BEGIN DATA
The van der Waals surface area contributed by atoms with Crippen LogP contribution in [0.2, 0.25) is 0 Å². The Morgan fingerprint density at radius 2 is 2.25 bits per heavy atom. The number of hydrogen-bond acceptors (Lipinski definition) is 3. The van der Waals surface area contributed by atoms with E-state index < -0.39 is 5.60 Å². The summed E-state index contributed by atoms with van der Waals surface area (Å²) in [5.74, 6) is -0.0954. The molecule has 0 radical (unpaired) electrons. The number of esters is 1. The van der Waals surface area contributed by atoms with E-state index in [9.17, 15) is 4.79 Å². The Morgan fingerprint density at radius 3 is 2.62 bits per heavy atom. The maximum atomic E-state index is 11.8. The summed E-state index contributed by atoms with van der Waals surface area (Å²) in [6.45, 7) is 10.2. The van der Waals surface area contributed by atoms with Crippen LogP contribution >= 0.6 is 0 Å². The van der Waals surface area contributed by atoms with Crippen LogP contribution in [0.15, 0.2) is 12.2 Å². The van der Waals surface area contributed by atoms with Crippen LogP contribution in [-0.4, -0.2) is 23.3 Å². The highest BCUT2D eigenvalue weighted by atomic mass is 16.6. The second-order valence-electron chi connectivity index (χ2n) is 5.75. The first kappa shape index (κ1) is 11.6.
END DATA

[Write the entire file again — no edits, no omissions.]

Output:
The van der Waals surface area contributed by atoms with Crippen LogP contribution in [0.2, 0.25) is 0 Å². The Morgan fingerprint density at radius 2 is 2.25 bits per heavy atom. The number of hydrogen-bond acceptors (Lipinski definition) is 3. The van der Waals surface area contributed by atoms with E-state index < -0.39 is 5.60 Å². The summed E-state index contributed by atoms with van der Waals surface area (Å²) in [5.74, 6) is -0.0954. The molecule has 0 radical (unpaired) electrons. The number of esters is 1. The van der Waals surface area contributed by atoms with E-state index in [9.17, 15) is 4.79 Å². The Morgan fingerprint density at radius 3 is 2.62 bits per heavy atom. The maximum atomic E-state index is 11.8. The summed E-state index contributed by atoms with van der Waals surface area (Å²) in [6.45, 7) is 10.2. The van der Waals surface area contributed by atoms with Crippen LogP contribution >= 0.6 is 0 Å². The van der Waals surface area contributed by atoms with Crippen LogP contribution in [0.15, 0.2) is 12.2 Å². The van der Waals surface area contributed by atoms with Crippen LogP contribution in [-0.4, -0.2) is 23.3 Å². The highest BCUT2D eigenvalue weighted by atomic mass is 16.6. The second-order valence-electron chi connectivity index (χ2n) is 5.75. The first kappa shape index (κ1) is 11.6.